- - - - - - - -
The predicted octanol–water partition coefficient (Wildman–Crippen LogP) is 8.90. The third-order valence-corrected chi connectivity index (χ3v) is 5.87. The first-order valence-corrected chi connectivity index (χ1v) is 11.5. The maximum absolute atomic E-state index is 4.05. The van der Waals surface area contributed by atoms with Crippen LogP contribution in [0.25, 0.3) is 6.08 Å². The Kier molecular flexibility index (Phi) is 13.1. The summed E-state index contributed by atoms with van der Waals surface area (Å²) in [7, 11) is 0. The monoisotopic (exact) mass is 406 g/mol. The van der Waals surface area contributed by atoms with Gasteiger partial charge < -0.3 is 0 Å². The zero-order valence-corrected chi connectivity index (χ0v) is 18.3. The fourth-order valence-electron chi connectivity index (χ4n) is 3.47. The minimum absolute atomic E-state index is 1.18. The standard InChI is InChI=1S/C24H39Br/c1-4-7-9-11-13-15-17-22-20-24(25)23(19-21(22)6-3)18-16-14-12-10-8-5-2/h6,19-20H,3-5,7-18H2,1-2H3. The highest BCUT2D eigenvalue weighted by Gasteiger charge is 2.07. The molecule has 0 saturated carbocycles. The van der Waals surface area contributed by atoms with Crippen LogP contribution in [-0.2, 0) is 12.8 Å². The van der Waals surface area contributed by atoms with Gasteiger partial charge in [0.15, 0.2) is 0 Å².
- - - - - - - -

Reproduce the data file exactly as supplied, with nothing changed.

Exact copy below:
The predicted octanol–water partition coefficient (Wildman–Crippen LogP) is 8.90. The third-order valence-corrected chi connectivity index (χ3v) is 5.87. The first-order valence-corrected chi connectivity index (χ1v) is 11.5. The maximum absolute atomic E-state index is 4.05. The van der Waals surface area contributed by atoms with Crippen LogP contribution in [0.25, 0.3) is 6.08 Å². The Kier molecular flexibility index (Phi) is 13.1. The summed E-state index contributed by atoms with van der Waals surface area (Å²) in [7, 11) is 0. The monoisotopic (exact) mass is 406 g/mol. The van der Waals surface area contributed by atoms with Gasteiger partial charge < -0.3 is 0 Å². The zero-order valence-corrected chi connectivity index (χ0v) is 18.3. The fourth-order valence-electron chi connectivity index (χ4n) is 3.47. The minimum absolute atomic E-state index is 1.18. The standard InChI is InChI=1S/C24H39Br/c1-4-7-9-11-13-15-17-22-20-24(25)23(19-21(22)6-3)18-16-14-12-10-8-5-2/h6,19-20H,3-5,7-18H2,1-2H3. The highest BCUT2D eigenvalue weighted by Gasteiger charge is 2.07. The molecule has 0 saturated carbocycles. The van der Waals surface area contributed by atoms with Crippen LogP contribution in [-0.2, 0) is 12.8 Å². The van der Waals surface area contributed by atoms with Gasteiger partial charge in [0.15, 0.2) is 0 Å².